Abstract 9303: C-Reactive Protein Trends and Associations with Total Mortality in United States Adults between 1999-2010
Introduction: C-reactive protein (CRP) is a well-known biomarker of systemic inflammation. Elevation of CRP levels is predictive of incident cardiovascular disease morbidity and mortality. We investigated the trends in prevalence of elevated CRP levels (x003E;3.0 mg/L), as well as mean CRP levels, in a general population of United States adults and then determine the associations with mortality.
Methods: Data from the 27,214 subjects aged ≥20 years in the National Health and Nutrition Examination Survey (NHANES) 1999-2010 were analyzed. Among them, 12,259 subjects from NHANES 1999-2004 had mortality data followed up through December 31, 2006.
Results: After adjusting for age, sex, race/ethnicity, body mass index, and medications for lowering blood pressure, glucose and lipids, the prevalence of elevated CRP decreased significantly from 36.7% in 1999-2002 to 32.0% in 2007-2010, corresponding to a decrease in mean CRP levels from 1.92 to 1.66 mg/L (both P<0.001). The trend remained significant after additional adjustment for several traditional cardiovascular risk factors and use of medications, including statins, angiotensin-converting enzyme inhibitors, metformin, aspirin and clopidogrel. However, the decreasing trends were attenuated after additional adjustment for total bilirubin (P=0.076 and 0.024), which increased from 0.62 to 0.73 mg/dL over 12 years (P<0.001). Of note, higher CRP levels were modestly associated with a higher risk of total mortality (adjusted hazard ratio: 1.07 [95%CI, 1.03-1.12] per 10 mg/L increase, P=0.001), and this association tended to be stronger in subjects with higher total bilirubin levels (P for interaction<0.001).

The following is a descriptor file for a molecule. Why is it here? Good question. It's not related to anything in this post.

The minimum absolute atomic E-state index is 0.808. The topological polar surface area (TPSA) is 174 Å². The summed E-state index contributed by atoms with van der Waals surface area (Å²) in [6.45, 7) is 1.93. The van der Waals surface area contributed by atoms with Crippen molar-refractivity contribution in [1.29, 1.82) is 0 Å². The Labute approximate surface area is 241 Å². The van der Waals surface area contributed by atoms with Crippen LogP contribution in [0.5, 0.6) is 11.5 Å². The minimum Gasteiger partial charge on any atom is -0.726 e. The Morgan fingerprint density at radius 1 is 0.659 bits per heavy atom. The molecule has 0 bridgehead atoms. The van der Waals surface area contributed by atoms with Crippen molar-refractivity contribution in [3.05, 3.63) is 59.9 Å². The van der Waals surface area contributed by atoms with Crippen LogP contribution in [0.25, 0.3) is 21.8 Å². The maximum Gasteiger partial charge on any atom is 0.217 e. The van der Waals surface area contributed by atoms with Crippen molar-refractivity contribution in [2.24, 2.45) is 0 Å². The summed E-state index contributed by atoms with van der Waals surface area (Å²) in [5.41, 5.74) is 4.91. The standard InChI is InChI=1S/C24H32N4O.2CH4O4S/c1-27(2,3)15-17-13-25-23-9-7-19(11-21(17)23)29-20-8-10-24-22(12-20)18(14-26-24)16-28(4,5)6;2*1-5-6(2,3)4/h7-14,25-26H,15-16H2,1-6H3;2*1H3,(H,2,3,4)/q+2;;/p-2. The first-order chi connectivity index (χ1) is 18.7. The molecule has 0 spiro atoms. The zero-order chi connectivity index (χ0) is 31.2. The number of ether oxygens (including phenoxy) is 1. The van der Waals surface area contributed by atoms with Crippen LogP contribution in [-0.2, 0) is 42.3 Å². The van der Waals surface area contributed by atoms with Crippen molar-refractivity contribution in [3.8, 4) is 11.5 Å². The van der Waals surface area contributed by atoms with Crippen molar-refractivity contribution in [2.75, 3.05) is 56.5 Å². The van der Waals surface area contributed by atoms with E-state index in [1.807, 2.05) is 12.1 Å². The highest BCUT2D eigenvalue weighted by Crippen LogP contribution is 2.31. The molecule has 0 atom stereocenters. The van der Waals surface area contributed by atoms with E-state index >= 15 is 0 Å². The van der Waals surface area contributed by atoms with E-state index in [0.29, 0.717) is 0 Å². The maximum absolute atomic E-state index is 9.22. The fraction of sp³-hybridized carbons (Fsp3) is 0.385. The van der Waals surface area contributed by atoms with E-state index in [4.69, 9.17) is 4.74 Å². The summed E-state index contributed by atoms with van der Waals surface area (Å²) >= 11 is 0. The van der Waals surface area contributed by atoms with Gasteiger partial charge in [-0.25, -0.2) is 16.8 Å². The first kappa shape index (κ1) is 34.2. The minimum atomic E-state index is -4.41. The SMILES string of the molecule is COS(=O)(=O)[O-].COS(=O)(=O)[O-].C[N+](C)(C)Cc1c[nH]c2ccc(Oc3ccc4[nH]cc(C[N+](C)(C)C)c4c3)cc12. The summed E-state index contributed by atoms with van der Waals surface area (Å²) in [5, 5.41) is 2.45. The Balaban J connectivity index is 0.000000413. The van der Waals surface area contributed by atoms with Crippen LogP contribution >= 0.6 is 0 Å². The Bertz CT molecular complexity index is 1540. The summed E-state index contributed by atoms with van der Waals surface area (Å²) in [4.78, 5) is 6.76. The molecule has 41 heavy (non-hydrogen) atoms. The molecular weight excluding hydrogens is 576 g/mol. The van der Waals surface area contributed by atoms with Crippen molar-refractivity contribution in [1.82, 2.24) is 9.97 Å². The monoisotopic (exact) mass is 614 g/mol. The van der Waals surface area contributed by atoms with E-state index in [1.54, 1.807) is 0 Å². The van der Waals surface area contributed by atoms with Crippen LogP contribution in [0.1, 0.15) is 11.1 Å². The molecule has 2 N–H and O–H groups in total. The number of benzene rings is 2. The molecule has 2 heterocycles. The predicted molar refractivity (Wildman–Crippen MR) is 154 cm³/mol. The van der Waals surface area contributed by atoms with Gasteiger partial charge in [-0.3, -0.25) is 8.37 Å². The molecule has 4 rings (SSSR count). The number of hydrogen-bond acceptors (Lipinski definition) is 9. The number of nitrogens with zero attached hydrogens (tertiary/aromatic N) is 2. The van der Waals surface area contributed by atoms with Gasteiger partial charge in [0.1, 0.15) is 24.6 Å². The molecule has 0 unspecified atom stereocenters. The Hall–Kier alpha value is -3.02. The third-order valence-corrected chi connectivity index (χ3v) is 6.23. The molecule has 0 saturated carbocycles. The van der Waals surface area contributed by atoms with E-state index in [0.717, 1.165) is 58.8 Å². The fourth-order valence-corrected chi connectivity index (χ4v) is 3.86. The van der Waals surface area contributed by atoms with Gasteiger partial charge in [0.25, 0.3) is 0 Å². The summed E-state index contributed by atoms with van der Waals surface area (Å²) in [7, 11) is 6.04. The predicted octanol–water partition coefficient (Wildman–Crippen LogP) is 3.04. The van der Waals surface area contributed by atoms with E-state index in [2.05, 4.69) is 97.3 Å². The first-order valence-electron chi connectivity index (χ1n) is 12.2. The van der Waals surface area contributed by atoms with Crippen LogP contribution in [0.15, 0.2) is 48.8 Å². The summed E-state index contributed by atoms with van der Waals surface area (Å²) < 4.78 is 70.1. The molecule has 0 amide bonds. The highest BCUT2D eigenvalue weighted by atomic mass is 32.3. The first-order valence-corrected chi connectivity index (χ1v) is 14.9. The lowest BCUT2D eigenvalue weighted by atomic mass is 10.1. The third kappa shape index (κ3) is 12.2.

Conclusion: The decreasing trend of CRP levels is encouraging and may be related to the increase in total bilirubin levels. Such trends may be explained in part by the increasing use of some medications such as statins that can increase bilirubin levels and decrease CRP levels. Moreover, the prediction of total mortality by CRP levels seems to be stronger in subjects with higher total bilirubin levels.
- © 2012 by American Heart Association, Inc.